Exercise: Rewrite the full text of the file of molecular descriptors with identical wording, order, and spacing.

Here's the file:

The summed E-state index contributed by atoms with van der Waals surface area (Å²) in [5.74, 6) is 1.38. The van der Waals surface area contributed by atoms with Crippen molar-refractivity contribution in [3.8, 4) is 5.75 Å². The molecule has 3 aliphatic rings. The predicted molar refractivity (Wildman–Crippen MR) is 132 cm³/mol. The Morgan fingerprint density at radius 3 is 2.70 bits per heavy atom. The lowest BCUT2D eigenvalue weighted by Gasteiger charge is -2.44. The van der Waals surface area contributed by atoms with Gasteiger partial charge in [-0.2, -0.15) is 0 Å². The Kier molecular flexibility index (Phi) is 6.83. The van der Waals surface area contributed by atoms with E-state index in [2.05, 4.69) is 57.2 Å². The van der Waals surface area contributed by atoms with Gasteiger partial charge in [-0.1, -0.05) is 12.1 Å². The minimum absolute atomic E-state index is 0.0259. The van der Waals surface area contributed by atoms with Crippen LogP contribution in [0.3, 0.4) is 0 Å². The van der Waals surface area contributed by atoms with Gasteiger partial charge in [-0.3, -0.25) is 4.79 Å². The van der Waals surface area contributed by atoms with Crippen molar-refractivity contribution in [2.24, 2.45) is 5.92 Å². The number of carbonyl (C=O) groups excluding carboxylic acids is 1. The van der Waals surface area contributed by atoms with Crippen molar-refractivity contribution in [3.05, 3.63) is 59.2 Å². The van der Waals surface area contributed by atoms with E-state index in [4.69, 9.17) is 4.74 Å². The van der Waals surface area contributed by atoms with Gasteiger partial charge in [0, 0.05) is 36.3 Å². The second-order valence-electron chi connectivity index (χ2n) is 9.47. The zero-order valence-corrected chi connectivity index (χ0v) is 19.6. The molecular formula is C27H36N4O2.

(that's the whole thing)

The summed E-state index contributed by atoms with van der Waals surface area (Å²) in [5.74, 6) is 1.38. The van der Waals surface area contributed by atoms with Crippen molar-refractivity contribution in [3.8, 4) is 5.75 Å². The molecule has 3 aliphatic rings. The predicted molar refractivity (Wildman–Crippen MR) is 132 cm³/mol. The Morgan fingerprint density at radius 3 is 2.70 bits per heavy atom. The lowest BCUT2D eigenvalue weighted by Gasteiger charge is -2.44. The van der Waals surface area contributed by atoms with Gasteiger partial charge in [-0.2, -0.15) is 0 Å². The Kier molecular flexibility index (Phi) is 6.83. The van der Waals surface area contributed by atoms with E-state index in [2.05, 4.69) is 57.2 Å². The van der Waals surface area contributed by atoms with Gasteiger partial charge in [-0.1, -0.05) is 12.1 Å². The minimum absolute atomic E-state index is 0.0259. The van der Waals surface area contributed by atoms with Crippen LogP contribution in [0.3, 0.4) is 0 Å². The van der Waals surface area contributed by atoms with Gasteiger partial charge in [-0.3, -0.25) is 4.79 Å². The van der Waals surface area contributed by atoms with Crippen molar-refractivity contribution in [2.24, 2.45) is 5.92 Å². The number of carbonyl (C=O) groups excluding carboxylic acids is 1. The van der Waals surface area contributed by atoms with Crippen molar-refractivity contribution in [3.05, 3.63) is 59.2 Å². The van der Waals surface area contributed by atoms with E-state index in [4.69, 9.17) is 4.74 Å². The van der Waals surface area contributed by atoms with Gasteiger partial charge in [0, 0.05) is 36.3 Å². The second-order valence-electron chi connectivity index (χ2n) is 9.47. The zero-order valence-corrected chi connectivity index (χ0v) is 19.6. The molecular formula is C27H36N4O2.